Conservative MP Derek Sloan attends a Conservative caucus retreat on Parliament Hill in Ottawa, on Friday, Jan. 24, 2020. A proposed bill banning forcing someone into therapy to alter their sexual orientation is turning into a political fundraising tool. THE CANADIAN PRESS/Justin Tang

Conservative MP Derek Sloan attends a Conservative caucus retreat on Parliament Hill in Ottawa, on Friday, Jan. 24, 2020. A proposed bill banning forcing someone into therapy to alter their sexual orientation is turning into a political fundraising tool. THE CANADIAN PRESS/Justin Tang

Bill to ban conversion therapy being turned into political fundraising tool

Conservative MP and failed leadership candidate Derek Sloan is asking his supporters to help him raise $25,000

A proposed bill seeking to make it illegal to force someone into therapy to alter their sexual orientation or gender identity is turning into a political fundraising tool.

Conservative MP and failed leadership candidate Derek Sloan is asking his supporters to help him raise $25,000 for his re-election bid on the strength of his effort to fight against the bill.

Sloan has long been opposed to the legislation, and used it during his leadership campaign to rally supporters in the social conservative wing of the party by suggesting it amounted to child abuse.

In a letter sent to supporters Thursday, he said the Liberals’ bill amounts to an “insidious ideological approach to gender identity, potentially harming many children for the rest of their lives.”

He also alleges that most children questioning their gender or sexual orientation will just “grow out of it” and the bill would criminalize private conversations aimed at trying to help kids feel happy with the body they were born with.

The Liberals have insisted the bill will do no such thing, and is focused on ending the widely discredited practice of conversion therapy. Numerous studies have said it does not work and leaves those who undergo it suffering from long-term psychological wounds.

The bill is currently before the House of Commons justice committee after passing second reading last month in a vote of 308-7.

Sloan was among the seven Tory MPs who refused to back the bill, a fact the Liberals noted in their own recent fundraising pitch based on the proposed legislation.

Conservative Leader Erin O’Toole may say he wants more Canadians to “see a Conservative when they look in the mirror, the Liberals noted.

“But when Canadians look at Parliament, they keep seeing Conservatives voting against their fundamental human rights.”

O’Toole did vote in favour of the bill, after giving a lengthy speech about his party’s belief in LGBTQ rights, Still, he suggested it does need amending.

A sticking point for caucus remains a sense the bill isn’t clear enough on the issue of allowing people to seek counselling without fear of reprisal for those who offer that support.

“Mr. O’Toole believes that conversion therapy is wrong and should be banned, that is why he voted in support of the bill at second reading,” said spokeswoman Chelsea Tucker, by email on Thursday.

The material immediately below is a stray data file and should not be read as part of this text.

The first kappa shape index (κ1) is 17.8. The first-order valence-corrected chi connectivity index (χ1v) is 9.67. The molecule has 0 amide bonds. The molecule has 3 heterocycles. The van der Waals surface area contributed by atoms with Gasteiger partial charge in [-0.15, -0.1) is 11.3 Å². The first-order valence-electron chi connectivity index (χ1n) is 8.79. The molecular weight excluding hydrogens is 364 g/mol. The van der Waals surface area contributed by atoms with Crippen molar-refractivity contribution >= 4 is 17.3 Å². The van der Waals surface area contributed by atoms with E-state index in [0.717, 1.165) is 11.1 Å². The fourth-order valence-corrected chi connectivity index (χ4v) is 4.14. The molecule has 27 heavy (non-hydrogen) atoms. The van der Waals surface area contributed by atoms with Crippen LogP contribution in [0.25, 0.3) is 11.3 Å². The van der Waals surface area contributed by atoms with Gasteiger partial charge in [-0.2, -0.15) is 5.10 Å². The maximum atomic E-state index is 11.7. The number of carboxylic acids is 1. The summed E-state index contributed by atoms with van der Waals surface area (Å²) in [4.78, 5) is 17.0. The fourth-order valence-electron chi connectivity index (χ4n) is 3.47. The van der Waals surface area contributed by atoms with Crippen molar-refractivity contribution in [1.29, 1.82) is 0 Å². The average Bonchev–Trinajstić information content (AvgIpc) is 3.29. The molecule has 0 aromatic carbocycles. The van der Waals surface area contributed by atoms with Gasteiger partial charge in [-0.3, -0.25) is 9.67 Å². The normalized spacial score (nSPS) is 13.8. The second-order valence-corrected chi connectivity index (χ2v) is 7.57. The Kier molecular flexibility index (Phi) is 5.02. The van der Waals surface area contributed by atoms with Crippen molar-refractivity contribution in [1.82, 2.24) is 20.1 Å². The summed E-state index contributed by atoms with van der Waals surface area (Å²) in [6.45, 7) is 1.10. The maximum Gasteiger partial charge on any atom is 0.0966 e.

“We will be proposing a reasonable amendment so that all parties can support this important legislation.”

Eight other Conservative MPs also suggested in their votes that they were only supporting it in the hopes it would be amended.

Two Tories abstained from the vote and some just didn’t show up, either in person or virtually.

O’Toole did, however, recently vote against a bill that would expand eligibility for medical assistance in dying, another piece of legislation causing consternation in the social conservative ranks.

The Liberals took that as proof that O’Toole is more beholden to social conservatives than the rights of all.

“We will always protect and support Canadians’ human rights, but especially in a minority Parliament, we know that we can never take our progress for granted,” the Liberals said in their Oct. 30 fundraising email.

Sloan finished fourth in the leadership race O’Toole won in August. The party uses a ranked ballot, and in the end it was Sloan’s supporters, as well as that for candidate Leslyn Lewis, that put O’Toole out ahead of rival Peter MacKay.

Lewis and Sloan are both avowed social conservatives. Lewis will be running for the party in the next federal election in the Ontario riding of Haldimand-Norfolk. Sloan represents the Ontario riding of Hastings-Lennox and Addington.

O’Toole has promised to respect their views, and as a show of faith in that direction, allowed his caucus to vote freely on both recent bills.

His office would not comment directly on Sloan’s fundraising email Thursday and the party itself did not return a request for comment.

Still, the Liberals have suggested that Sloan be booted out of caucus over a number of inflammatory comments he made during his leadership campaign.

Sloan said Thursday they are trying to silence his voice and those of people who agree with him.

His email also warned of the possibility of an election, saying the Liberals are already getting ready for one by smearing him and others.

“You know that I will never back down, no matter the cost,” he said.

Stephanie Levitz, The Canadian Press

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